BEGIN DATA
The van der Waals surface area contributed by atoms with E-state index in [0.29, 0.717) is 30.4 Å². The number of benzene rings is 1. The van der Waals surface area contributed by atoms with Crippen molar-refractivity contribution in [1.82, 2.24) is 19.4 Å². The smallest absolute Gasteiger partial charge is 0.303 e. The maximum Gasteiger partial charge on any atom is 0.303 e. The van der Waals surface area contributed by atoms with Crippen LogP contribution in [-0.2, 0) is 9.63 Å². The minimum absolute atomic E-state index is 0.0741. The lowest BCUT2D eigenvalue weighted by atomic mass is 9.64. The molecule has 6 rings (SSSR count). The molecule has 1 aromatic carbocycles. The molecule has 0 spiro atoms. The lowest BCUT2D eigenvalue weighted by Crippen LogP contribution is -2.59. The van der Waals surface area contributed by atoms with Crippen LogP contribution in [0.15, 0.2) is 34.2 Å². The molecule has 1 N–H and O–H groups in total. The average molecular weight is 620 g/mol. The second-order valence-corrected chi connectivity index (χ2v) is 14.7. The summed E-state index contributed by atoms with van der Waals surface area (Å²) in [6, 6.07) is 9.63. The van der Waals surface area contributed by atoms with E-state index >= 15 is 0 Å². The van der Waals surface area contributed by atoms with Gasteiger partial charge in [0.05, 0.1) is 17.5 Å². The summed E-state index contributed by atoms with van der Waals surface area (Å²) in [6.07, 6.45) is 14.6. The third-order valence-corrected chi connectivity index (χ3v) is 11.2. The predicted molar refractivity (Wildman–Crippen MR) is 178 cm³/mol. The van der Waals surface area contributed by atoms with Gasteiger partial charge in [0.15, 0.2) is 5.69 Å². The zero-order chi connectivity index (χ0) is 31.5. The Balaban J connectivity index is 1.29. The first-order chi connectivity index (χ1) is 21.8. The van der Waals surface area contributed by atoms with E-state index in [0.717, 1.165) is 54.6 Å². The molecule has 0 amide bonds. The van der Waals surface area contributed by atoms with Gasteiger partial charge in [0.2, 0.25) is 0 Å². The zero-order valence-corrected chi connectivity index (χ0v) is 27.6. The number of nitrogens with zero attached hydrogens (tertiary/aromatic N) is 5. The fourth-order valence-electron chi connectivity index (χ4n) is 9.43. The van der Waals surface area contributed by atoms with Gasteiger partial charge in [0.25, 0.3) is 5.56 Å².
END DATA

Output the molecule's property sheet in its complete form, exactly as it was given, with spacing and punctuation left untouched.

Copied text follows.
The van der Waals surface area contributed by atoms with E-state index in [0.29, 0.717) is 30.4 Å². The number of benzene rings is 1. The van der Waals surface area contributed by atoms with Crippen molar-refractivity contribution in [1.82, 2.24) is 19.4 Å². The smallest absolute Gasteiger partial charge is 0.303 e. The maximum Gasteiger partial charge on any atom is 0.303 e. The van der Waals surface area contributed by atoms with Crippen LogP contribution in [-0.2, 0) is 9.63 Å². The minimum absolute atomic E-state index is 0.0741. The lowest BCUT2D eigenvalue weighted by atomic mass is 9.64. The molecule has 6 rings (SSSR count). The molecule has 1 aromatic carbocycles. The molecule has 0 spiro atoms. The lowest BCUT2D eigenvalue weighted by Crippen LogP contribution is -2.59. The van der Waals surface area contributed by atoms with Crippen LogP contribution in [0.15, 0.2) is 34.2 Å². The molecule has 1 N–H and O–H groups in total. The average molecular weight is 620 g/mol. The second-order valence-corrected chi connectivity index (χ2v) is 14.7. The summed E-state index contributed by atoms with van der Waals surface area (Å²) in [6, 6.07) is 9.63. The van der Waals surface area contributed by atoms with E-state index >= 15 is 0 Å². The van der Waals surface area contributed by atoms with Gasteiger partial charge in [0.05, 0.1) is 17.5 Å². The summed E-state index contributed by atoms with van der Waals surface area (Å²) in [6.07, 6.45) is 14.6. The third-order valence-corrected chi connectivity index (χ3v) is 11.2. The predicted molar refractivity (Wildman–Crippen MR) is 178 cm³/mol. The van der Waals surface area contributed by atoms with Gasteiger partial charge in [0.15, 0.2) is 5.69 Å². The zero-order chi connectivity index (χ0) is 31.5. The Balaban J connectivity index is 1.29. The first-order chi connectivity index (χ1) is 21.8. The van der Waals surface area contributed by atoms with E-state index in [0.717, 1.165) is 54.6 Å². The molecule has 0 amide bonds. The van der Waals surface area contributed by atoms with Gasteiger partial charge in [0.2, 0.25) is 0 Å². The zero-order valence-corrected chi connectivity index (χ0v) is 27.6. The number of nitrogens with zero attached hydrogens (tertiary/aromatic N) is 5. The fourth-order valence-electron chi connectivity index (χ4n) is 9.43. The van der Waals surface area contributed by atoms with Gasteiger partial charge in [0.25, 0.3) is 5.56 Å².